I went on a old hard drive adventure this evening. My quest was to recover my code and executable from Ludum Dare 13 – Roads, from way back in December of 2008! It wasn’t easy but I was successful. I’ve posted the code to github: https://github.com/MrPhil/LudumDare13_IronRoads and the executable to itch.io: https://mrphilgames.itch.io/ld13-iron-roads This entry was incomplete, but it had a lot of great comments and words of encouragement from the reviewers. You can see all the old posts and judging results on the legacy Ludum Dare site: http://ludumdare.com/compo/category/ld13/?author_name=mrphil
The art below was made by Francis Andrew Acupan a few years later.
I’m going to try my hand at pixel art. Here’s my first piece:
I participated in Ludum Dare 40 this weekend! The theme was “The more you have, the worse it is.”
I’ve spent a lot of my spare time in November learning Game Maker 2 by trying to build a Tower Defense game. So, when the theme was announced I immediately thought, that sounds like a Tower Defense game! So, that’s what I made. You play as a mage who’s been imprisoned in a maze built as a prison for criminals with magic abilities. There are monsters patrolling the halls and you can cast a spell that creates a Totem (tower) that can shoot fireballs. It’s pretty basic, but I think it works pretty well. I think it’ll be very hard to beat.
Game Maker preformed great! It was one of the most productive gamejams I’ve done. Game Maker did get on my nerves in a few places but overall I was impressed how quickly I could get ideas working. I can see using it more going forward. But, I must admit a part of me still wants to dump it and just write something from scratch, typical programmer.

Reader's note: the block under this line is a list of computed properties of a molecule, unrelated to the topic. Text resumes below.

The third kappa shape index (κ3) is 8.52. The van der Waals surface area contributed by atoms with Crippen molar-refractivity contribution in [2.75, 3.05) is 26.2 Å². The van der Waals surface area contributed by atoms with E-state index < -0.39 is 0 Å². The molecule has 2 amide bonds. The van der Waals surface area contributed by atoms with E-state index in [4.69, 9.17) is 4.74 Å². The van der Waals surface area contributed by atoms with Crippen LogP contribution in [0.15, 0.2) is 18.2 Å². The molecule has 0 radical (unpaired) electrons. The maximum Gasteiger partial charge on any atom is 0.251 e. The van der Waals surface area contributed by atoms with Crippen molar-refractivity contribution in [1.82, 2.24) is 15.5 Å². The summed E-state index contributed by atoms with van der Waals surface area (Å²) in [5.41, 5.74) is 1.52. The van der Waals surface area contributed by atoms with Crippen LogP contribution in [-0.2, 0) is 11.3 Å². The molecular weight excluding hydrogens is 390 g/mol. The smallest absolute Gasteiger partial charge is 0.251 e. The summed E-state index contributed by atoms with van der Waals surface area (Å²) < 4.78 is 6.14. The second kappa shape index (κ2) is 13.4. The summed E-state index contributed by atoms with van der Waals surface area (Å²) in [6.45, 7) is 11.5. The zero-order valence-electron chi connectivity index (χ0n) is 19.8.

The game itself is pretty interesting and I can see a lot of ways to make it better. It’s basically a Roguelike mashed with Tower Defense. So, making the maze procedurally generated is the clear next step. I’ll see how the reception goes, if is does a tiny bit okay, then I’ll probably make a post-compo version and expand on the ideas.
I attended Unity’s Conference, Unite, in Austin this year. There are a lot of interesting improvements coming down the pipeline but nothing ground shaking. I think the biggest announcement was for artists: direct integration with Autodesk’s Maya and Max. Other things I’m looking forward to are:
- the integration of TextMesh Pro
- the new Asset Bundle system
- the new Entity framework
- the 2D Tile system
The main focus of the show seemed to be film, but I think most Unity users are not that excited about those features. It’s a completely different audience, and one Unity is still trying to capture. The interview with Neill Blomkamp, the writer and director of Distrik 9, during the keynote was exciting and important feeling but at the end I felt underwhelmed by the interview. It didn’t come across as a strong endorsement of Unity specifically. It felt more like rough vision centered on how real time movie making might be important to up and coming indie film makers. The short film also was kind of confusing to me because the story didn’t fit with what I remember from the original Adam movie. The original short implied that their crimes didn’t matter, hence the screens on the chest going blank, but Blomkamp’s follow up seemed to emphasize their crimes but didn’t give you a strong sense of how the characters felts about the crimes, good or bad.
While the Unity party was high caliber and fun as always, I didn’t really meet a lot of new people. I’m not sure if that was because of the large size or because I just know so many people now that they absorbed most of my time and energy. But, it was great to see some folks I hadn’t seen in a while and catch up.
It isn’t a game, but I made this interesting looking thing, a sort of moving fractal. I know my Grandpa would have thought it was cool because he loved math and fractals where one of the things that drew him to computers. The fractals he made didn’t move, but he did use color animation to give it the feeling of moving, but this kind of movement would is like a whole new world.
Update: Unity has announced some changes here: http://blogs.unity3d.com/2016/06/16/evolution-of-our-products-and-pricing/ I’ve made edits below to reflect them.
- There will not be a Unity 6, just continual improvements.
- All Platforms
- All Royalty Free
- All Engine Features
- Personal will remain free, limits revenue to $100,000 a year and you must show a Made With Unity splash screen.